Because You're Ugly: Urban Outfitters Pulls Tees in Support of Gay Marriage

Repeat offender Urban Outfitters has made headlines once again: the leading retailer has taken T-shirts supporting gay marriage off its California shelves this week.

The printed Tees, a staple for the popular chain, simply read "I Support Same Sex Marriage." When questioned, a buyer for Urban Outfitters stated that they had received "too much bad press"--though not even a single blog entry had made its way onto the internet, according to the shirt's designer, Tara Litman and New York magazine

The store has been known for stirring up some controversy via the T-shirt in the past. In 2001, one men's Tee featured a smiling naked woman mapped out as a piece of meat (shoulder, chuck, rib, loin, rump...) ready for slaughter.  In 2004, Urban Outfitters yanked their "Everybody Loves a Jewish Girl" shirts after receiving some pressure from the Anti-Defamation League and other Jewish organizations. The same year, Urban cited "continued misunderstanding" in their decision to remove a Tee that read "Voting is for Old People."

So this whole thing isn't anything new for Urban, except for one notable thing that's somehow been missed over the years: Urban Outfitters chairman (and zillionaire) Rich Hayne is a well-known conservative Republican who has contributed money to numerous senators who vote for legislation against gay marriage, including former Pennsylvania senator Rick Santorum, who made controversial statements in a 2003 Associated Press interview equating gay marriage to incest and pedophilia.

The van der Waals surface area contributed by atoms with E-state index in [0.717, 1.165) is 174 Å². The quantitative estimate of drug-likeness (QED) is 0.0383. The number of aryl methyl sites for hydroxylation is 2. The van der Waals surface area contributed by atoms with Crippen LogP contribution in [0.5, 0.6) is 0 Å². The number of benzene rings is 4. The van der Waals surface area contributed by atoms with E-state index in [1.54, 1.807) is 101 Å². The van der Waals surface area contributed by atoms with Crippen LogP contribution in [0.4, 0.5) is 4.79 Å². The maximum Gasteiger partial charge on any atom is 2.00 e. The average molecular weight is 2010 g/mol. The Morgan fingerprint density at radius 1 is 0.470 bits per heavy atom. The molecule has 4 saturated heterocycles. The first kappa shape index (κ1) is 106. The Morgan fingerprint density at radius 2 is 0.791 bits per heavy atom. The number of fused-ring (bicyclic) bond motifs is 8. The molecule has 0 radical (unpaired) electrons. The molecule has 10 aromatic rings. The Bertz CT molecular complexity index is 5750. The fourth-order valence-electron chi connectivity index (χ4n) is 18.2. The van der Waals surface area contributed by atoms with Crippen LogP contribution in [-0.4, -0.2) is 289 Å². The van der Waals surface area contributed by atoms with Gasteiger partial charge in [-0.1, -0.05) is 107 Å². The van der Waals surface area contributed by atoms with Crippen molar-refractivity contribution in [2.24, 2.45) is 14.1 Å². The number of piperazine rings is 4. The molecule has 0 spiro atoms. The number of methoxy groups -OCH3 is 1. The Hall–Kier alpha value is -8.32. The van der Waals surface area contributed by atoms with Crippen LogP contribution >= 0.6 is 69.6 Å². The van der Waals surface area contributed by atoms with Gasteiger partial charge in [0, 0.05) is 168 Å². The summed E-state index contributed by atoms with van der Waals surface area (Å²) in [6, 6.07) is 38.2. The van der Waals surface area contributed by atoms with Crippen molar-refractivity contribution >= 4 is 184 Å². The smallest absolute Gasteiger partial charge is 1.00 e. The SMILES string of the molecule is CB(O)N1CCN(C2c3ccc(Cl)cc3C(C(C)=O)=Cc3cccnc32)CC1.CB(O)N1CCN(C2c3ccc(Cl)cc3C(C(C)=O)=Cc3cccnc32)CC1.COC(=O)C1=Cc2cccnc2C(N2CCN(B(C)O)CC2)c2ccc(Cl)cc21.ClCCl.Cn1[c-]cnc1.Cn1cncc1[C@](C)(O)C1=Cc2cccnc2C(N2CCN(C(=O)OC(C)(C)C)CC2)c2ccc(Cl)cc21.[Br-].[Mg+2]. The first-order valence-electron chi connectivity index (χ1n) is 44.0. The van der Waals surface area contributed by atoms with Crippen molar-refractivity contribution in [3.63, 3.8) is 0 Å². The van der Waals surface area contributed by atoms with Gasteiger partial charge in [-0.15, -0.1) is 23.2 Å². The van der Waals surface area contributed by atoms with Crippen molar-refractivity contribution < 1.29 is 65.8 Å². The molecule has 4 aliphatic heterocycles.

This is all especially unnerving when you consider that the hipster movement has fueled Urban's extreme popularity, by the youth who've chosen to believe they were being anti-establishment by shopping at a store that hawks only Obama Tees next to copies of NYLON and Catcher in the Rye. Pawns? Puppets? Smart businessman? 

Hayne founded Urban Outfitters in 1970 and has since then operated four retail brands in addition to Urban Outfitters: Anthropologie, Free People, Terrain and Leifsdottir. The company's net income was $448.61 million in 2005. 


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